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Re: Improvements for the sample tech document

Hi Thomas:

I think Maurzio summarised 'filtering rules' well.

> To summarize it:
> there are two options about how to describe a filter:
> 1) describe it  with a "high level" syntax (like the one you propose)
> probably easy to implement and to export, that can build on existing
> common practice and code, but with the risk that it is "incomplete" and
> has to be proprietarily extended to match each vendors' implemented
> filtering rules (thus risking low interoperability)
> 2) describe it  with a "low level" syntax, in which whatever high level
> syntax can be translated (thus 100% interoperable and complete), with
> the (limited??) drawback of bigger exporting overhead  and the (big??)
> drawback of needing to write, on each equipment, the code that converts
> the description of a propriatery high level filter into that one?
> Just to explain the current situation: in the absence of a decision, I
> described in the sample tech draft the low level syntax only, but I'm
> not engaged to it...
> If we want to take the other approach fine,  but in this case the group
> should reach some agreement of what this syntax should look like. Thomas
> stated his proposal, but  it's necessary to have a more extensive
> discussion on it. In particular, other vendors should state what their
> common practice in filtering is (which fields do you filter on? can you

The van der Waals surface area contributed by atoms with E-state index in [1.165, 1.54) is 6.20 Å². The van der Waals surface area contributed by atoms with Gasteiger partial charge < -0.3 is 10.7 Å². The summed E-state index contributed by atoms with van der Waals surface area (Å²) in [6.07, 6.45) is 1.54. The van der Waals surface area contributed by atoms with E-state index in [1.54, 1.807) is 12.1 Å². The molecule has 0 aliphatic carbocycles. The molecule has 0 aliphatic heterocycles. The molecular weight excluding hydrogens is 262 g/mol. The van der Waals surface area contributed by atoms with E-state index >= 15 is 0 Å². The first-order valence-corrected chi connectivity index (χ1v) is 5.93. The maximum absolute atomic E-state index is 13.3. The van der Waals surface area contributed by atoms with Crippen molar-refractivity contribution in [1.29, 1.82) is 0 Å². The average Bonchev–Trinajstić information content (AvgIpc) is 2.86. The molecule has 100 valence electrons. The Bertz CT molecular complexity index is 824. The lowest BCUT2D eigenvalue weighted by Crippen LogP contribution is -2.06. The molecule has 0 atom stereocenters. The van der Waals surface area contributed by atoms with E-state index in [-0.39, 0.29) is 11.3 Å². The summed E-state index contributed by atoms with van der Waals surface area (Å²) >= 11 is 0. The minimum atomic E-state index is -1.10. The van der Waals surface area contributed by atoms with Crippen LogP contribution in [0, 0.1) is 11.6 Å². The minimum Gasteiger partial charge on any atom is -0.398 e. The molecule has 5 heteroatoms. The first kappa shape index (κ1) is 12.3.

> define masks, intervals, etc.?.).
> The group should also decide if 1) and 2) are mutually exclusive, and if
> not what is MUST, what SHOULD and MAY.....

As another example of current practice, you might have a look at 
RTFM's Simple Ruleset Language, RFC 2723.

SRL uses simple (equality under mask) tests of RTFM attribute values
from the packet.  Using the RTFM attributes to select fields from
the packet has the advantage that they're well defined, and RTFM's
IANA considerations (in RFC 2722) saying how new attributes can be

It has the disadvantage that it was built on top of the RTFM packet
matching engine, which is very general, and hence difficult (but
certainly not impossible) to implement in a high-speed metering

Cheers, Nevil

   Nevil Brownlee                 Computer Science Department | ITSS
   Phone: +64 9 373 7599 x88941           The University of Auckland
   FAX: +64 9 373 7021      Private Bag 92019, Auckland, New Zealand

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